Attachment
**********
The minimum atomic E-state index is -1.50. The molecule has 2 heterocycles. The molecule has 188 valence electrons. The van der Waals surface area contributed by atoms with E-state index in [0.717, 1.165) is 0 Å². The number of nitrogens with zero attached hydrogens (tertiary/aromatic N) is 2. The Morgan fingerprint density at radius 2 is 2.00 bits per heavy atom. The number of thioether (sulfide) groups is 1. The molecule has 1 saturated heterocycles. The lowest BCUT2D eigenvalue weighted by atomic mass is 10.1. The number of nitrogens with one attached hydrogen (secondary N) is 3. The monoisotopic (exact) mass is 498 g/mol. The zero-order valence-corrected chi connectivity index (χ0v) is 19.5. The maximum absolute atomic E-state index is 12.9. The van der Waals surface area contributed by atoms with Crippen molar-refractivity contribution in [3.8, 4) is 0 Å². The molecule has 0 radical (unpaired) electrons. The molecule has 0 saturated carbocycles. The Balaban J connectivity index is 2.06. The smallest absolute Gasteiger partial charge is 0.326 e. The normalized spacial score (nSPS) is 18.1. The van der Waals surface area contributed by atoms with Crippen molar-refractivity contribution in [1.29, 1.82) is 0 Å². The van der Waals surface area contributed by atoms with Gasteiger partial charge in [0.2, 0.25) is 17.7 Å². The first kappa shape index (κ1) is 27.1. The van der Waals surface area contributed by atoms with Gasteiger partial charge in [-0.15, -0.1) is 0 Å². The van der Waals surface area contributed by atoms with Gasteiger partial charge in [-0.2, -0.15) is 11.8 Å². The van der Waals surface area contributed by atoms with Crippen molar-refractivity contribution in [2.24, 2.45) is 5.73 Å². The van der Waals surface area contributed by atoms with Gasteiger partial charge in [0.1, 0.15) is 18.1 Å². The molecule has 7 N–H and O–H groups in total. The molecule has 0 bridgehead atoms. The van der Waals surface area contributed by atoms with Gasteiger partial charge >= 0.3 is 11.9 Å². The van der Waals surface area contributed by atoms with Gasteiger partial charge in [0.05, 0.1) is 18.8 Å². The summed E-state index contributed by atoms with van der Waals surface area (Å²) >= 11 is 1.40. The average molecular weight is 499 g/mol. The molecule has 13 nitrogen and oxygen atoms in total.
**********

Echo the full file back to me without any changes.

The minimum atomic E-state index is -1.50. The molecule has 2 heterocycles. The molecule has 188 valence electrons. The van der Waals surface area contributed by atoms with E-state index in [0.717, 1.165) is 0 Å². The number of nitrogens with zero attached hydrogens (tertiary/aromatic N) is 2. The Morgan fingerprint density at radius 2 is 2.00 bits per heavy atom. The number of thioether (sulfide) groups is 1. The molecule has 1 saturated heterocycles. The lowest BCUT2D eigenvalue weighted by atomic mass is 10.1. The number of nitrogens with one attached hydrogen (secondary N) is 3. The monoisotopic (exact) mass is 498 g/mol. The zero-order valence-corrected chi connectivity index (χ0v) is 19.5. The maximum absolute atomic E-state index is 12.9. The van der Waals surface area contributed by atoms with Crippen molar-refractivity contribution in [3.8, 4) is 0 Å². The molecule has 0 radical (unpaired) electrons. The molecule has 0 saturated carbocycles. The Balaban J connectivity index is 2.06. The smallest absolute Gasteiger partial charge is 0.326 e. The normalized spacial score (nSPS) is 18.1. The van der Waals surface area contributed by atoms with Crippen molar-refractivity contribution in [1.29, 1.82) is 0 Å². The van der Waals surface area contributed by atoms with Gasteiger partial charge in [0.2, 0.25) is 17.7 Å². The first kappa shape index (κ1) is 27.1. The van der Waals surface area contributed by atoms with Gasteiger partial charge in [-0.15, -0.1) is 0 Å². The van der Waals surface area contributed by atoms with Gasteiger partial charge in [-0.2, -0.15) is 11.8 Å². The van der Waals surface area contributed by atoms with Crippen molar-refractivity contribution in [2.24, 2.45) is 5.73 Å². The van der Waals surface area contributed by atoms with Gasteiger partial charge in [0.1, 0.15) is 18.1 Å². The molecule has 7 N–H and O–H groups in total. The molecule has 0 bridgehead atoms. The van der Waals surface area contributed by atoms with Gasteiger partial charge >= 0.3 is 11.9 Å². The van der Waals surface area contributed by atoms with Gasteiger partial charge in [0.05, 0.1) is 18.8 Å². The summed E-state index contributed by atoms with van der Waals surface area (Å²) >= 11 is 1.40. The average molecular weight is 499 g/mol. The molecule has 13 nitrogen and oxygen atoms in total.